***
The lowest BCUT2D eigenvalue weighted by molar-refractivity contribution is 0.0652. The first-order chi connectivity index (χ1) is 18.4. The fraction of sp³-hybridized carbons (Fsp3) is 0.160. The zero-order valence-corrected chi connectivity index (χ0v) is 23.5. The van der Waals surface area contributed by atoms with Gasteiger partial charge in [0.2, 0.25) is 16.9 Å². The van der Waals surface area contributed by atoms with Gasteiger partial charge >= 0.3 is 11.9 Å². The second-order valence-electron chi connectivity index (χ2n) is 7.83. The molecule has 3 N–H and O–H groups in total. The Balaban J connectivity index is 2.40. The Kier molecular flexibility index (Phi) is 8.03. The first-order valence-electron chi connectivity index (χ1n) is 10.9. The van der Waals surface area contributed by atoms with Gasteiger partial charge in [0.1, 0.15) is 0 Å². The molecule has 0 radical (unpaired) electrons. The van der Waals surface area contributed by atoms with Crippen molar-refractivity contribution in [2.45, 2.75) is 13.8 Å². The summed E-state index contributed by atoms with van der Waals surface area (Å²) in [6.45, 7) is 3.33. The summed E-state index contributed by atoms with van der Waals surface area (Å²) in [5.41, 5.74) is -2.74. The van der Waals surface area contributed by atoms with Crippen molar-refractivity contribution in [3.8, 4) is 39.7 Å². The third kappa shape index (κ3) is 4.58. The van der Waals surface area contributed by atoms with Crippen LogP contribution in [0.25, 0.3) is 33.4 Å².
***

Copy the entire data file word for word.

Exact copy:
The lowest BCUT2D eigenvalue weighted by molar-refractivity contribution is 0.0652. The first-order chi connectivity index (χ1) is 18.4. The fraction of sp³-hybridized carbons (Fsp3) is 0.160. The zero-order valence-corrected chi connectivity index (χ0v) is 23.5. The van der Waals surface area contributed by atoms with Gasteiger partial charge in [0.2, 0.25) is 16.9 Å². The van der Waals surface area contributed by atoms with Gasteiger partial charge >= 0.3 is 11.9 Å². The second-order valence-electron chi connectivity index (χ2n) is 7.83. The molecule has 3 N–H and O–H groups in total. The Balaban J connectivity index is 2.40. The Kier molecular flexibility index (Phi) is 8.03. The first-order valence-electron chi connectivity index (χ1n) is 10.9. The van der Waals surface area contributed by atoms with Gasteiger partial charge in [0.1, 0.15) is 0 Å². The molecule has 0 radical (unpaired) electrons. The van der Waals surface area contributed by atoms with Crippen molar-refractivity contribution in [2.45, 2.75) is 13.8 Å². The summed E-state index contributed by atoms with van der Waals surface area (Å²) in [6.45, 7) is 3.33. The summed E-state index contributed by atoms with van der Waals surface area (Å²) in [5.41, 5.74) is -2.74. The van der Waals surface area contributed by atoms with Crippen molar-refractivity contribution in [3.8, 4) is 39.7 Å². The third kappa shape index (κ3) is 4.58. The van der Waals surface area contributed by atoms with Crippen LogP contribution in [0.25, 0.3) is 33.4 Å².